their Lord, their living Lord, they meet, and see his form, and kiss his feet.
The Eleven, when they hear, with speed to Galilee forthwith proceed:
that there they may behold once more the Lord's dear face, as oft before.
9. Claro paschali gaudio sol mundo nitet radio,
 cum Christum iam apostoli visu cernunt corporeo.
10. Ostensa sibi vulnera in Christi carne fulgida,
 resurrexisse Dominum voce fatentur publica.
11. Rex Christe clementissime, tu corda nostra posside,
 ut tibi laudes debitas reddamus omni tempore!
In this our bright and Paschal day the sun shines out with purer ray,
when Christ, to earthly sight made plain, the glad Apostles see again.
The wounds, the riven wounds he shows in that his flesh with light that glows,
in loud accord both far and nigh the Lord's arising testify.
O Christ, the King who lovest to bless, do thou our hearts and souls possess;
to thee our praise that we may pay, to whom our laud is due for aye.
12. Deo patri sit gloria eiusque soli filio
 cum spiritu paraclito et nunc et in perpetuum.


  1. ^ Inge B. Milfull, The Hymns of the Anglo-Saxon Church: A Study and Edition of the 'Durham Hymnal' (1996), 473f.
  2. ^ Helmut Gneuss, Hymnar und Hymnen im englischen Mittelalter (1968).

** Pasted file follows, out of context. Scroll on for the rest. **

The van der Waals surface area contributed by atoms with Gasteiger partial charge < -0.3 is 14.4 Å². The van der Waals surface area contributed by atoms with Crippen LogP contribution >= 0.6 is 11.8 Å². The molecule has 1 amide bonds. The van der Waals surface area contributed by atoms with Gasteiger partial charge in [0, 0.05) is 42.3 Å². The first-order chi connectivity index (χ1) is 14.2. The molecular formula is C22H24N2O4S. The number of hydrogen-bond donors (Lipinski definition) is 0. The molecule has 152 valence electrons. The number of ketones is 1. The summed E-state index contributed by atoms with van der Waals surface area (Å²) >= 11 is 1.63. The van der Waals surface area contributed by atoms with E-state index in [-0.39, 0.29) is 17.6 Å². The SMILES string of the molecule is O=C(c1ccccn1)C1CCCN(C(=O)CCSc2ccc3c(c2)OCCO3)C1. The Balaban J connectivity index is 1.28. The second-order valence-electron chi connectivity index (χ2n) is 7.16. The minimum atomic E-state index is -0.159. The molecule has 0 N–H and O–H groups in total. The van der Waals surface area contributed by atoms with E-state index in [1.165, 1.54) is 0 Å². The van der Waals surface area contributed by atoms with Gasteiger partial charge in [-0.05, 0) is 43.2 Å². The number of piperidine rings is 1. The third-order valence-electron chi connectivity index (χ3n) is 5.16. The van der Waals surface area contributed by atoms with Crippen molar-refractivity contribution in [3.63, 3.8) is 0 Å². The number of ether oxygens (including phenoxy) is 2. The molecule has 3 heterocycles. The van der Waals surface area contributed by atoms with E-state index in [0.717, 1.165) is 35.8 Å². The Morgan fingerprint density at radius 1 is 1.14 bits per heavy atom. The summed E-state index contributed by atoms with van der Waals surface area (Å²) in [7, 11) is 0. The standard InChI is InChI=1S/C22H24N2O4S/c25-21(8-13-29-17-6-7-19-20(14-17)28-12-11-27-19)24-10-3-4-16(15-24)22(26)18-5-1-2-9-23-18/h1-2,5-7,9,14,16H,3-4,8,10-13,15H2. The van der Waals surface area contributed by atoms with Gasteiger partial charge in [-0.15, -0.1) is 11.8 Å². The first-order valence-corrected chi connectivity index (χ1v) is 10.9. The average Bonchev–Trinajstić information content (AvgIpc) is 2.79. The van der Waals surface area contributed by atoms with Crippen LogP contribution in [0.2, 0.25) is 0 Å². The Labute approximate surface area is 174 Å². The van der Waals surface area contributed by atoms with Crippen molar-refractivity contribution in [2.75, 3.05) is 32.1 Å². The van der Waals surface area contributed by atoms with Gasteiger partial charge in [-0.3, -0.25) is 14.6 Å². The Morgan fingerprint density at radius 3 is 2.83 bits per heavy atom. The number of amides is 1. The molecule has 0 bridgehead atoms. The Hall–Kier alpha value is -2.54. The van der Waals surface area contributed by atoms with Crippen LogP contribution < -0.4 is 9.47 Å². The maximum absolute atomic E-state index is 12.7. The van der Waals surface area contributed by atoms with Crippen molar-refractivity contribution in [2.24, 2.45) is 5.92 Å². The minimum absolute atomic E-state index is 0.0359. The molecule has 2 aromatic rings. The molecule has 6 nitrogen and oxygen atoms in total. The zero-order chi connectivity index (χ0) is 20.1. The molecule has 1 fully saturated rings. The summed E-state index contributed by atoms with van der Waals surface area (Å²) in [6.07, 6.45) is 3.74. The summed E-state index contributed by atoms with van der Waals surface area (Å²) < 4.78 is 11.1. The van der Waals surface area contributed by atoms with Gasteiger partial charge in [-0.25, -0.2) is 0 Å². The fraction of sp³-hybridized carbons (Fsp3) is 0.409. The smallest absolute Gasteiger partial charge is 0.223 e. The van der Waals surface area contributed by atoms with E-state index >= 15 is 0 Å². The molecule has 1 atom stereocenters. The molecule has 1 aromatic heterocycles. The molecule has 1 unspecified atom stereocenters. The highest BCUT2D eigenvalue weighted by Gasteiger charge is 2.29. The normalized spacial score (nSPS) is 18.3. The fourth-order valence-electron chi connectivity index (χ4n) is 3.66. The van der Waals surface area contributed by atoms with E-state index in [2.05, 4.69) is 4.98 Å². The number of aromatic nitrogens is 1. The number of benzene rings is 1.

3. ^ published as part of his collected works in 1604, no. 513.
  4. ^ Liber vesperarum, Rome 1584.
  5. ^ The Ecclesiastic and Theologian 11 (1851) p. 233.
  6. ^ a b The Roman breviary : reformed by order of the Holy oecumenical council of Trent : published by order of Pope St. Pius V (1908), p. 406.
  7. ^ Vesperale Romanum: Excerptum Ex Antiphonali S. R. E. Jussu Ss. D. N. Pii X Pontificis Maximi Restituto Et Edito (1913), pag. [18].
  8. ^ a b Otten, Joseph (1913). "Aurora Lucis Rutilat". The Catholic Encyclopedia.
  9. ^ John Julian, A Dictionary of Hymnology: Setting Forth the Origin and History of Christian Hymns of All Ages and Nations (1892), p. 94.
  • Stéphane Milovitch, Quotidianamente da prima del 1336: La processione che celebra la Morte e Risurrezione del Signore nella basilica del Santo Sepolcro di Gerusalemme (2014), 322ff.